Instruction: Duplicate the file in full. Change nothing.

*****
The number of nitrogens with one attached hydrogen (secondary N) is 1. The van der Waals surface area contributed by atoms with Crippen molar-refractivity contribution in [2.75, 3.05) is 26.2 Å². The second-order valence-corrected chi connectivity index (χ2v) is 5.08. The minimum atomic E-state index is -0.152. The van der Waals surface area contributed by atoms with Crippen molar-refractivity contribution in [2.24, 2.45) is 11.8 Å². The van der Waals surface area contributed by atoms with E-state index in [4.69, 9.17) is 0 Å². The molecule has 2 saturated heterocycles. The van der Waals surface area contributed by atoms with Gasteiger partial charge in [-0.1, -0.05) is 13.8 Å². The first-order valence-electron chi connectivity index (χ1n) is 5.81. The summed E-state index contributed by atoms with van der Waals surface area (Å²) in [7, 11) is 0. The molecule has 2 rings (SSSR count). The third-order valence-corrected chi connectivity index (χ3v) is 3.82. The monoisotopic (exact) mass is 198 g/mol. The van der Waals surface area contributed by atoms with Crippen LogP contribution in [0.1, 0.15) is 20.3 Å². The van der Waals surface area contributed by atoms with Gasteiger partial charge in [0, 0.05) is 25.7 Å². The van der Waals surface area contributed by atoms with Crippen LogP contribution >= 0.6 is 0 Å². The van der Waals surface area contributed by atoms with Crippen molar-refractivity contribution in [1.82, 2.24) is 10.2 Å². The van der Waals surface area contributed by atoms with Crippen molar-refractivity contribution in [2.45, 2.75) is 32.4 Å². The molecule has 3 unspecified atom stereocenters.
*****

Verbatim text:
The number of nitrogens with one attached hydrogen (secondary N) is 1. The van der Waals surface area contributed by atoms with Crippen molar-refractivity contribution in [2.75, 3.05) is 26.2 Å². The second-order valence-corrected chi connectivity index (χ2v) is 5.08. The minimum atomic E-state index is -0.152. The van der Waals surface area contributed by atoms with Crippen molar-refractivity contribution in [2.24, 2.45) is 11.8 Å². The van der Waals surface area contributed by atoms with E-state index in [4.69, 9.17) is 0 Å². The molecule has 2 saturated heterocycles. The van der Waals surface area contributed by atoms with Gasteiger partial charge in [-0.1, -0.05) is 13.8 Å². The first-order valence-electron chi connectivity index (χ1n) is 5.81. The summed E-state index contributed by atoms with van der Waals surface area (Å²) in [7, 11) is 0. The molecule has 2 rings (SSSR count). The third-order valence-corrected chi connectivity index (χ3v) is 3.82. The monoisotopic (exact) mass is 198 g/mol. The van der Waals surface area contributed by atoms with Crippen LogP contribution in [0.1, 0.15) is 20.3 Å². The van der Waals surface area contributed by atoms with Gasteiger partial charge in [0, 0.05) is 25.7 Å². The van der Waals surface area contributed by atoms with Crippen LogP contribution >= 0.6 is 0 Å². The van der Waals surface area contributed by atoms with Crippen molar-refractivity contribution in [1.82, 2.24) is 10.2 Å². The van der Waals surface area contributed by atoms with Crippen molar-refractivity contribution in [2.45, 2.75) is 32.4 Å². The molecule has 3 unspecified atom stereocenters.